Over at the Bulletin for the Study of Religion, Andrew Kunze has an engaging review of Heathen, Hindoo, Hindu. Here’s a bit of it:

Michael Altman’s Heathen, Hindoo, Hindu turns a critical eye toward history of Hinduism in America and the nationalist, orientalist discourses of formative debates, from the Colonial era up to Chicago’s World Parliament, in order to revise the standard “Transcendentalist-Theosophist-Vivekananda-1965” trajectory (xvii). Taking a genealogical approach to his historical sources, Altman shows how ‘hazy notions’ of Indian religion variously served as discursive foils and straw-men against white, Protestant American identity. When these Americans talked about religion in India, Altman argues, they were really “talking about themselves” (xxi) and constituting their own racial, national, and religious identities (140).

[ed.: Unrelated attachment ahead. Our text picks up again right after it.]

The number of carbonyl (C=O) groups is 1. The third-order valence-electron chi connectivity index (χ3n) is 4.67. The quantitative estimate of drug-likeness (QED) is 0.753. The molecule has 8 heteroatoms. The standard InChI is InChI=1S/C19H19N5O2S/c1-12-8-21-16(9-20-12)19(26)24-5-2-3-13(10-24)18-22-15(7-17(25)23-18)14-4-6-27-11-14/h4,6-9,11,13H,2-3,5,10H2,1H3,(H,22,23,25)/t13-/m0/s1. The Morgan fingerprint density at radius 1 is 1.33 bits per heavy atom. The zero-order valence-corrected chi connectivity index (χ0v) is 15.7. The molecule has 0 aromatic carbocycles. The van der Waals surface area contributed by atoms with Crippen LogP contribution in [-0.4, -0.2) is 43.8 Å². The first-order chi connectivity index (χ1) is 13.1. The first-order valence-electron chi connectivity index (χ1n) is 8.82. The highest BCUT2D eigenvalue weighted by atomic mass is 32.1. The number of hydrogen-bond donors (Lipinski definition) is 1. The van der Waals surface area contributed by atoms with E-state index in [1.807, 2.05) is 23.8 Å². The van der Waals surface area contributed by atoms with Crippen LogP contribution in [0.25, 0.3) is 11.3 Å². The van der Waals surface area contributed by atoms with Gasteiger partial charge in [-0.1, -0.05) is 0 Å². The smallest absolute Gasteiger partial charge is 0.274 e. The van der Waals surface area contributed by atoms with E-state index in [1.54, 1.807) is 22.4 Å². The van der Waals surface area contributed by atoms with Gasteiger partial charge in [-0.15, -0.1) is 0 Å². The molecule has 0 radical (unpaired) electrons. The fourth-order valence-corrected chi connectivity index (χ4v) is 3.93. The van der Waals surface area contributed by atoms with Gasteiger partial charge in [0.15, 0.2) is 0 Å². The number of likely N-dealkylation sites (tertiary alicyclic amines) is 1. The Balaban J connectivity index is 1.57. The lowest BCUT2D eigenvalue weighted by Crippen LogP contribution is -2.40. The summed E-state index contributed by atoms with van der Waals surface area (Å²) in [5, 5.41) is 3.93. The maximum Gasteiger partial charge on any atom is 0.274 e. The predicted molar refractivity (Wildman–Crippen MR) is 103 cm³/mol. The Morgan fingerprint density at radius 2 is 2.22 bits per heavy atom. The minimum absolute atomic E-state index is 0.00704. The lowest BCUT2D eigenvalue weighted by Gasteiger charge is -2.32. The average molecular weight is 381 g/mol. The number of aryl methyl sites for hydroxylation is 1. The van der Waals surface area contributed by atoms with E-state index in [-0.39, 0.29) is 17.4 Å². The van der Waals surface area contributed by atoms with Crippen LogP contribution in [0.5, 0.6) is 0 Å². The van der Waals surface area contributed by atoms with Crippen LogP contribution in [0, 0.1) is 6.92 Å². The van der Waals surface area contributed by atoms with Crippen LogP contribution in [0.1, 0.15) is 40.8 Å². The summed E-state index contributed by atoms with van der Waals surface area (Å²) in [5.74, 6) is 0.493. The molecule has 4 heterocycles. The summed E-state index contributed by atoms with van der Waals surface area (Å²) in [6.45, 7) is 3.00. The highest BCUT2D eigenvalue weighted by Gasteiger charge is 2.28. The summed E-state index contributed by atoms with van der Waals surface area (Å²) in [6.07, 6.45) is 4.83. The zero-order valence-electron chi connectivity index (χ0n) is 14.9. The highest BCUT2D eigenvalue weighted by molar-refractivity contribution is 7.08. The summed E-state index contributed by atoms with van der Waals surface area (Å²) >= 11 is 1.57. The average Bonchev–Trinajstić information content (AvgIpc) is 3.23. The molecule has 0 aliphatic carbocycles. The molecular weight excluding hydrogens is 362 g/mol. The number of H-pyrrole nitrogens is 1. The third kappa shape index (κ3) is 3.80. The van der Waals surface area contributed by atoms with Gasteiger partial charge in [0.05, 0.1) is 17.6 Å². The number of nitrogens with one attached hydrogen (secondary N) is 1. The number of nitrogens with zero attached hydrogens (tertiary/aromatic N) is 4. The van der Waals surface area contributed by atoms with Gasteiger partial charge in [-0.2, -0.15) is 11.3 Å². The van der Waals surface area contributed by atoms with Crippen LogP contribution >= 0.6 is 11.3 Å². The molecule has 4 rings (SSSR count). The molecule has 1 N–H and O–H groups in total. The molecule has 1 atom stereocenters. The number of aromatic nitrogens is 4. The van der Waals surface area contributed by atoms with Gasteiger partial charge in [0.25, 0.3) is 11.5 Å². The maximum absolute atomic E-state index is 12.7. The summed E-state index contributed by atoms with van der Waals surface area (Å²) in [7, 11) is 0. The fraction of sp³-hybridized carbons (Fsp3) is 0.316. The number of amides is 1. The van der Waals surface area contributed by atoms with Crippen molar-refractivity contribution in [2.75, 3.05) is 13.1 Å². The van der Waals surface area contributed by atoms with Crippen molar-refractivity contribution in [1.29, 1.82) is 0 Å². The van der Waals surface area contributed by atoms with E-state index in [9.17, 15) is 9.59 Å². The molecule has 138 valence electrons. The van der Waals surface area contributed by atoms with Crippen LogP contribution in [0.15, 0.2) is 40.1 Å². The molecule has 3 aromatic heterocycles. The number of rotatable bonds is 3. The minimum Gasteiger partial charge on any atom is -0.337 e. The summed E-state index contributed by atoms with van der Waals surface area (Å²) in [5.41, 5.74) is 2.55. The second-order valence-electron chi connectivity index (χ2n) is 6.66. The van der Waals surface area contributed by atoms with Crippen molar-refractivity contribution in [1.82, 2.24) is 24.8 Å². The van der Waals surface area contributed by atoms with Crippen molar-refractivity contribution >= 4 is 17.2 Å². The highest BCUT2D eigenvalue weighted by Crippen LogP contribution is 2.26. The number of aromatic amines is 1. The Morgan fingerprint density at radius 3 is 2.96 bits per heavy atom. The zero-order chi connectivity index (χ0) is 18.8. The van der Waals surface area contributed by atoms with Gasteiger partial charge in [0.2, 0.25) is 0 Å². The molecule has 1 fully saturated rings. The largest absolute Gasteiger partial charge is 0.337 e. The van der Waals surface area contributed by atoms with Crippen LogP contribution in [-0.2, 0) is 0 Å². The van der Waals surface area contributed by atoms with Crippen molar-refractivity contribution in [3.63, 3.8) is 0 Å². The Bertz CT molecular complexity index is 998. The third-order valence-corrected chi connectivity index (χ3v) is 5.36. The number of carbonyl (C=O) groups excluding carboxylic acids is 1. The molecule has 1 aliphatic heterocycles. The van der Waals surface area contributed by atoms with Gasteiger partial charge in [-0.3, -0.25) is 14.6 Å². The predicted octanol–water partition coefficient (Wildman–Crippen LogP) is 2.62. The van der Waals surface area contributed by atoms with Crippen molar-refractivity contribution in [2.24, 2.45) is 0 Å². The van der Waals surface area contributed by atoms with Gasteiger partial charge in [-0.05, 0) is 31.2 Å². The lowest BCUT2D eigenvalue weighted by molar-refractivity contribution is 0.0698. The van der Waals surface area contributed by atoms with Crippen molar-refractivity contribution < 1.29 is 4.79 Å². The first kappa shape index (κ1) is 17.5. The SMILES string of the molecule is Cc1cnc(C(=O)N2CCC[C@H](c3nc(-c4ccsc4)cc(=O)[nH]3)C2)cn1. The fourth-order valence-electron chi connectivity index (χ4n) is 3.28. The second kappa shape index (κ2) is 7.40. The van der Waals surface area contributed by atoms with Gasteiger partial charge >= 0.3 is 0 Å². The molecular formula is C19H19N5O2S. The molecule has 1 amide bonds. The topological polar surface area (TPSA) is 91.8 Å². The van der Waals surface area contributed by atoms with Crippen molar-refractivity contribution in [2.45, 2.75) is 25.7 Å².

Read the rest of the review at the Bulletin for the Study of Religion

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